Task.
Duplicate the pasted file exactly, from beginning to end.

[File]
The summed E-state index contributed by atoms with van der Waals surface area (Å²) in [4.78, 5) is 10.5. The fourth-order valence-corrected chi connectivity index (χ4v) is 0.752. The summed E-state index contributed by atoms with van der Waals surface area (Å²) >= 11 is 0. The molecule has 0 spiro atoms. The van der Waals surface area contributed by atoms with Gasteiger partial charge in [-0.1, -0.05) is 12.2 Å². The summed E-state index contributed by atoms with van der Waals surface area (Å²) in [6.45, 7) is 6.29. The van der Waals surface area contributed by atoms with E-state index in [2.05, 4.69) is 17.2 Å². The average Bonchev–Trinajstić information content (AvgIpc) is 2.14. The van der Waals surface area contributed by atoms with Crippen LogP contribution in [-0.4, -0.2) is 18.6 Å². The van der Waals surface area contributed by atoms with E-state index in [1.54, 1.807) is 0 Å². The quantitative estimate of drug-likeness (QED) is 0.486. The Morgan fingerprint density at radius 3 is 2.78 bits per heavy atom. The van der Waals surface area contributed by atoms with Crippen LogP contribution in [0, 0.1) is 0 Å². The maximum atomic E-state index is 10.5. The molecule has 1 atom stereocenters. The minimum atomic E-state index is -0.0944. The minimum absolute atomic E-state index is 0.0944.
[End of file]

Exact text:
The summed E-state index contributed by atoms with van der Waals surface area (Å²) in [4.78, 5) is 10.5. The fourth-order valence-corrected chi connectivity index (χ4v) is 0.752. The summed E-state index contributed by atoms with van der Waals surface area (Å²) >= 11 is 0. The molecule has 0 spiro atoms. The van der Waals surface area contributed by atoms with Gasteiger partial charge in [-0.1, -0.05) is 12.2 Å². The summed E-state index contributed by atoms with van der Waals surface area (Å²) in [6.45, 7) is 6.29. The van der Waals surface area contributed by atoms with E-state index in [2.05, 4.69) is 17.2 Å². The average Bonchev–Trinajstić information content (AvgIpc) is 2.14. The van der Waals surface area contributed by atoms with Crippen LogP contribution in [-0.4, -0.2) is 18.6 Å². The van der Waals surface area contributed by atoms with E-state index in [1.54, 1.807) is 0 Å². The quantitative estimate of drug-likeness (QED) is 0.486. The Morgan fingerprint density at radius 3 is 2.78 bits per heavy atom. The van der Waals surface area contributed by atoms with Crippen LogP contribution in [0, 0.1) is 0 Å². The maximum atomic E-state index is 10.5. The molecule has 1 atom stereocenters. The minimum atomic E-state index is -0.0944. The minimum absolute atomic E-state index is 0.0944.